The First Reviewers Laud Apple iPhone X’s Screen, Camera

Apple only gave reviewers 24 hours to test out the iPhone X, so the reviews aren’t in-depth — but most of them are thumbs-up for the Silicon Valley company’s most expensive iPhone ever. Apple has positioned the iPhone X (pronounced “ten”) as its most cutting edge phone, with an almost full edge-to-edge 5.8-inch screen, no physical home button and new Face ID facial recognition to unlock it. The phone, which will be in stores on November 3, is priced at $999 for 64 gigabytes of storage and $1,149 for 256 gigabytes.

Variety reports that the iPhone X runs on iOS 11, the same as other recent iPhones. The Verge’s Nilay Patel dubbed it as “clearly the best iPhone ever made.” “It’s thin, it’s powerful, it has ambitious ideas about what cameras on phones can be used for, and it pushes the design language of phones into a strange new place,” he wrote.


TechCrunch’s Matthew Panzarino, who tested the phone on a trip to Disneyland, cited the notch at the top of the screen (which includes the front-facing camera and sensors) as one of the iPhone X’s “rough edges,” and noted “some color issues” at “extreme viewing angles.” But he also said it’s “like using the future of smartphones, today.”

USA Today’s Edward Baig agreed with Panzarino that the notch was “a bit distracting, especially when viewing a web page in widescreen mode,” but he praised the “beautiful” screen. Mashable’s Lance Ulanoff said that, “the iPhone X rear dual camera is the best camera I’ve used on a smartphone,” and lauded the screen, saying, “you have never seen such bright, touchable colors or inky blacks … nor have you ever seen an iPhone screen hug the virtually bezel-less edge and corners of a device the way the iPhone X does.”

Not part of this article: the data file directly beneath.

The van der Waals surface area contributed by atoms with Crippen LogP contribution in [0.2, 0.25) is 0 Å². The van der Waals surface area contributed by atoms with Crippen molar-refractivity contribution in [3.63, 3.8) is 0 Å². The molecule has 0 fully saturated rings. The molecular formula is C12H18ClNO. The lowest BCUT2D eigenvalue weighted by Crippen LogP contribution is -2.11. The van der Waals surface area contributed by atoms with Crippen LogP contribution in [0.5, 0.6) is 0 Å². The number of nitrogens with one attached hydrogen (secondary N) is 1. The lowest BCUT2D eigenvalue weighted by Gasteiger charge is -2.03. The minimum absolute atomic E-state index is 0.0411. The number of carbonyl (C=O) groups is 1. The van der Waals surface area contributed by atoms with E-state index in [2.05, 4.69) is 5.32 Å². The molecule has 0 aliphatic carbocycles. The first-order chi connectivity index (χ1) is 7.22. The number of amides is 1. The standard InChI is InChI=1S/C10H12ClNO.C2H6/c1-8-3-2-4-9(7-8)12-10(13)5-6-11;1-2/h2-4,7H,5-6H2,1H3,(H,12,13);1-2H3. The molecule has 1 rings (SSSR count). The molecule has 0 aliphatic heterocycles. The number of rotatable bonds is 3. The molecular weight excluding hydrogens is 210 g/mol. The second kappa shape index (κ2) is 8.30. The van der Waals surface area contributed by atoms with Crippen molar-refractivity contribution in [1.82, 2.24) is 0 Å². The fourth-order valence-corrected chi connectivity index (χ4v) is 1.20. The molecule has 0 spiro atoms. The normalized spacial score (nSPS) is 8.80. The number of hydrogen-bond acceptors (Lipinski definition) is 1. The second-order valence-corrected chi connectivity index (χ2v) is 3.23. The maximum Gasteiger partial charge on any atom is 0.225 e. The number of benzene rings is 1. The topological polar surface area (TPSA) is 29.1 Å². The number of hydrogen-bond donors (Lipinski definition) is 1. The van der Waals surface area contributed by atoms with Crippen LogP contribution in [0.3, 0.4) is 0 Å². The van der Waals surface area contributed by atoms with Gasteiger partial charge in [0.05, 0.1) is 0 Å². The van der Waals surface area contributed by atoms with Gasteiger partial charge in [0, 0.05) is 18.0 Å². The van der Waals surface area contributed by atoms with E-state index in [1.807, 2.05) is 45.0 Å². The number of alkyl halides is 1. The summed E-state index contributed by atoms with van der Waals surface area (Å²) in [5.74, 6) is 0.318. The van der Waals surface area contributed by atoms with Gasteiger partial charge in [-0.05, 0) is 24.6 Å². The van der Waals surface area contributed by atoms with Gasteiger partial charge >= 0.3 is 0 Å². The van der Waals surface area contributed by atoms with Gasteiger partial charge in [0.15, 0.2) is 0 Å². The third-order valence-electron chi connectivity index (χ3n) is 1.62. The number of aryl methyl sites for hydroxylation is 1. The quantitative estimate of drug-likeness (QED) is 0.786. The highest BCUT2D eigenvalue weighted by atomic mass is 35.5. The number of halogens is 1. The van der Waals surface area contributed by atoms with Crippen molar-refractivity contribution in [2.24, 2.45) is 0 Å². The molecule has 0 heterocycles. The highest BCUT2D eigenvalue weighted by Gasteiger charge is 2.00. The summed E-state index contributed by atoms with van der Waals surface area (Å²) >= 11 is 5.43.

The facial recognition feature, Face ID, brought some mixed reviews. Patel said it was “inconsistent in certain lighting conditions,” but Baig said Face ID “worked even in the dark, using infrared sensors,” and recognized him even when he “wore a funky hat, sunglasses or both simultaneously.”

The Wall Street Journal reports that, “according to Apple, the chances that a random person could look at your iPhone X and unlock it is one in a million, but the chances are a lot greater for identical twins or similar-looking siblings.” WSJ tested this out with “adorable 8-year-old identical triplets,” and found that, once one of the triplets registered his face, both his brothers were able to unlock the phone.

Apple says that children under 13, whose facial features “develop and change faster than an adult’s,” may “change the probability.” Indeed, WSJ did the test with adult fraternal twins, neither of whom fooled Face ID. Users also have the option of relying on a passcode rather than Face ID.

Finally, Wired tech journalist Steven Levy enthused over iPhone X’s potential in “yet-to-be-developed apps that take advantage of its AR, facial recognition and high-resolution cameras.” “Those who shell out the cash for this device will enjoy their screen and battery life today,” he wrote. “But the real payoff of the iPhone X might come when we figure out what it can do tomorrow.”

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